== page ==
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Mild Traumatic Brain Injury/

What is a mTBI/ concussion?

A concussion is a type of traumatic brain injury—or TBI—caused by a bump, blow, or jolt to the head or by a hit to the body that causes the head and brain to move rapidly back and forth. This sudden movement can cause the brain to bounce around or twist in the skull, creating chemical changes in the brain and sometimes stretching and damaging brain cells (CDC, 2019)

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Current Understanding

According to the CDC, mTBI represents 75% of all TBIs that occur in the United States, which translates to 1.1 million persons incurring mild traumatic brain injuries each year. The true incidence, however, is believed to be higher, given that 16% to 25% of those injured not seek needed medical care (BIAA, 2019).




While there are many potential causes leading to a mTBI, a few primary causes include acceleration-deceleration movements, (such as motor vehicle accidents), striking the head against a hard surface, the head being struck by an object, and blasts or explosions (BIAA, 2019).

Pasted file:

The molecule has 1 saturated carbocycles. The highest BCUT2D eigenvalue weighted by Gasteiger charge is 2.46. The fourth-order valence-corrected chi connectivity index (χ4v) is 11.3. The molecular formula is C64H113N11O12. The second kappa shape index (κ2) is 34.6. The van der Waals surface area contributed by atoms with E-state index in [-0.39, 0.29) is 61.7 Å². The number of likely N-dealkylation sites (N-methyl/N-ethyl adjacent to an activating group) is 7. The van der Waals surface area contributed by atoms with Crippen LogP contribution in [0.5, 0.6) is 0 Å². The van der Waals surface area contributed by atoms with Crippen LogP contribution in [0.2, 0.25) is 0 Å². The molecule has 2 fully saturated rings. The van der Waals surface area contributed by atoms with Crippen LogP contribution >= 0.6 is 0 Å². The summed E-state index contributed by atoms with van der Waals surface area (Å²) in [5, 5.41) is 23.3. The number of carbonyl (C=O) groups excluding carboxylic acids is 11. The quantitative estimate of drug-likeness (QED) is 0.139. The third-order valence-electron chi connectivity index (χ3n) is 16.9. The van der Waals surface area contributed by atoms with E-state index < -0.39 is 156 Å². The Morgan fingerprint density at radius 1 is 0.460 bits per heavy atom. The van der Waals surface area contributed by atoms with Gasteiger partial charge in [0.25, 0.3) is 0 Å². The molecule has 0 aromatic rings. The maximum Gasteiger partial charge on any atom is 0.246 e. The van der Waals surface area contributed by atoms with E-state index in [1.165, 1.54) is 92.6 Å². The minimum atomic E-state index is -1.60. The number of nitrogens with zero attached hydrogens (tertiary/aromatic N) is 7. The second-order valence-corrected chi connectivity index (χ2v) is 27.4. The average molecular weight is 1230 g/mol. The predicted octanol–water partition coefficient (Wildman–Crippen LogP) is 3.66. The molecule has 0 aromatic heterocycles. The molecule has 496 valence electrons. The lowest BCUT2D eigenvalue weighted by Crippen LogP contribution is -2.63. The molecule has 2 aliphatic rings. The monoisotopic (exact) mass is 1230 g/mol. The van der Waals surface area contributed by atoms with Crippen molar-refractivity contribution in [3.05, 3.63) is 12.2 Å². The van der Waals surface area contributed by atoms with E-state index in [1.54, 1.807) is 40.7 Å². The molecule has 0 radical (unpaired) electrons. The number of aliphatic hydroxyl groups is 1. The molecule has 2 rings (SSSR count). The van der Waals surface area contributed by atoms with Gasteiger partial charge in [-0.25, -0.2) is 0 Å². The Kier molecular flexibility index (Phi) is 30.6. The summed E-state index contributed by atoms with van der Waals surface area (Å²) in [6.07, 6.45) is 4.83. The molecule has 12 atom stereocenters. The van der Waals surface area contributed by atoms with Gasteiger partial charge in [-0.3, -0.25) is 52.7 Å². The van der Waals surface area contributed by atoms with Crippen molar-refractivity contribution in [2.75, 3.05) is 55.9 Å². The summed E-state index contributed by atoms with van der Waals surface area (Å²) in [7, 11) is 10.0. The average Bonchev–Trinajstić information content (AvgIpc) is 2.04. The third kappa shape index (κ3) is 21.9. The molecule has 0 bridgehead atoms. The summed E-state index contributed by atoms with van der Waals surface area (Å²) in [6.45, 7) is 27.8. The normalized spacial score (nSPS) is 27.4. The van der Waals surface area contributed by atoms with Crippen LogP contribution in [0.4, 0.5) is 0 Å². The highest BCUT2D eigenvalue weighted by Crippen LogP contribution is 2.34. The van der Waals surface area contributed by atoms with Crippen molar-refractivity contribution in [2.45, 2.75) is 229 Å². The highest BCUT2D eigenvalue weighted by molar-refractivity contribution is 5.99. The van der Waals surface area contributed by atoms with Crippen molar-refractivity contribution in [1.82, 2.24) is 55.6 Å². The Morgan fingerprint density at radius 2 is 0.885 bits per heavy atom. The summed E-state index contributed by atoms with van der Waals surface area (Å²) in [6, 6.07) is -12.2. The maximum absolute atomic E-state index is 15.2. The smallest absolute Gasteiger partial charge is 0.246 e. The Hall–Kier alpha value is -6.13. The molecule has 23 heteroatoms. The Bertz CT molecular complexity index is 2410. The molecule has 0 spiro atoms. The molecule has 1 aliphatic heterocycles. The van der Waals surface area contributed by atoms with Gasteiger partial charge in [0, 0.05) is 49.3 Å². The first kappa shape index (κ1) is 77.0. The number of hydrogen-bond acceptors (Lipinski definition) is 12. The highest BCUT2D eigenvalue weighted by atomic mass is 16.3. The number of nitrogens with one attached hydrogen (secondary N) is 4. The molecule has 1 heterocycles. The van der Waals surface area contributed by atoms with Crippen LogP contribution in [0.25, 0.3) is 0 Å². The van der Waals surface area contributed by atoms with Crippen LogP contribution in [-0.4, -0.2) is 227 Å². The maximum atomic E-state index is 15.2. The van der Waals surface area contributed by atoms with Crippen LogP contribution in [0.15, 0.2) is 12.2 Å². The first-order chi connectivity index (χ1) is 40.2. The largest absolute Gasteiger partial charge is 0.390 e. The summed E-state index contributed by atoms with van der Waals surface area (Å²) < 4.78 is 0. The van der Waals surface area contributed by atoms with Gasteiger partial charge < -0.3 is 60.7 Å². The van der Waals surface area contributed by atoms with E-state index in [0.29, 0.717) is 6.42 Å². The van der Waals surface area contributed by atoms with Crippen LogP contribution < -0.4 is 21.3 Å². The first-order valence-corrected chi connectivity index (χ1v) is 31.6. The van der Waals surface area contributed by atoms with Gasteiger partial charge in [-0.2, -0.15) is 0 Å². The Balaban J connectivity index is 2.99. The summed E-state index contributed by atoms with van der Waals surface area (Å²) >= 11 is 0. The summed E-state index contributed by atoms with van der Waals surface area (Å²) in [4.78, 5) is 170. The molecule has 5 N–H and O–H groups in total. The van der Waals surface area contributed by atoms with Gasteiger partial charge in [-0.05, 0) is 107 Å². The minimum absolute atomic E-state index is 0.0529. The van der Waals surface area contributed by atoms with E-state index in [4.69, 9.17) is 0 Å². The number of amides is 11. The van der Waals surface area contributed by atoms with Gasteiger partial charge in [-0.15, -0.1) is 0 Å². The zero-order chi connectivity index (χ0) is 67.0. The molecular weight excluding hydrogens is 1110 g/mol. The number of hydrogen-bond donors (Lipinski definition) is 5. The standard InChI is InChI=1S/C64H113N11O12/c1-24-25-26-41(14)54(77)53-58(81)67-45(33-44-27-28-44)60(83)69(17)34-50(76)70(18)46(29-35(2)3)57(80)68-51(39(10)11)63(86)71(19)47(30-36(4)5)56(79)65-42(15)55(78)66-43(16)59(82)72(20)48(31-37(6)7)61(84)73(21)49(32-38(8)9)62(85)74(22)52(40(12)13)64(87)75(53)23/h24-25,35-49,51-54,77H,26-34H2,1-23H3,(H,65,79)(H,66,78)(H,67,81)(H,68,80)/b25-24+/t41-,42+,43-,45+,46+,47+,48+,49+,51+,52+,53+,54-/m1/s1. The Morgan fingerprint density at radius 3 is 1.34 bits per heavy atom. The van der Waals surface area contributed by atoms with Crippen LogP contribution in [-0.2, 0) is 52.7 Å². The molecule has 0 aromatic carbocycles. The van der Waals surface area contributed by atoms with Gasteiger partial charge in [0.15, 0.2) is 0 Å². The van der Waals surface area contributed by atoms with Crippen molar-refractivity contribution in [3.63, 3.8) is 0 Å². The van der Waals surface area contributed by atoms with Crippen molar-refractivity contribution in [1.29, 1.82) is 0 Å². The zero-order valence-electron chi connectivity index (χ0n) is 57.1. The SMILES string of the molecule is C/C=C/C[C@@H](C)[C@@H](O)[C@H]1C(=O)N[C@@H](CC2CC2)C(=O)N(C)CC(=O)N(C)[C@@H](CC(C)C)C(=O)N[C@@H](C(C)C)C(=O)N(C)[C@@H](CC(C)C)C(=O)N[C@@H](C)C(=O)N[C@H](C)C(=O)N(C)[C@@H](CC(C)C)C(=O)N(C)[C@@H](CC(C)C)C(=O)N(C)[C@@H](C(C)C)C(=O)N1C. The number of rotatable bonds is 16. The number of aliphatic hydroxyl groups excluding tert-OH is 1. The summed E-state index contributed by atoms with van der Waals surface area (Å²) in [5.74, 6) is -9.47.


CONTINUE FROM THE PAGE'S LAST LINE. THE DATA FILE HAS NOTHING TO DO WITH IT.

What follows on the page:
mTBI can lead to undesirable chemical changes in the brain, also known as metabolic alterations, or direct damage to structural components.

Whether chemical or structural, alterations to the brain, alter neurological function, dependent upon the damaged location.


Even mild concussions should not be taken lightly. Neurosurgeons and other brain injury experts emphasize that although some concussions are less serious than others, there is no such thing as a minor concussion. In most cases, a single concussion should not cause permanent damage. A second concussion soon after the first one does not have to be very strong for its effects to be permanently disabling (AANS, 2021). 


Symptoms may include:

Physical/ Somatic





Vision disturbances (double or blurry vision)

Dizziness or imbalance

Nausea or vomiting


Memory loss

Ringing ears

Difficulty concentrating

Sensitivity to light

Loss of smell or taste

Poor sleep

Light/ noise sensitivity



Diminished concentration

Poor memory

Impaired judgement

Slowed processing speed

Executive dysfunction

Behavioral/ Emotional






Testing and Diagnosis

Brain imaging studies with MRI and CT scans should not be performed routinely in the diagnosis of concussions. They typically do not show any significant changes and, with CT scans, expose individuals to unnecessary radiation. While such tests are more useful for identifying structural defects, an injury from concussion is metabolic and microscopic in nature that often presents normally on neuroimaging (AANS, 2019).


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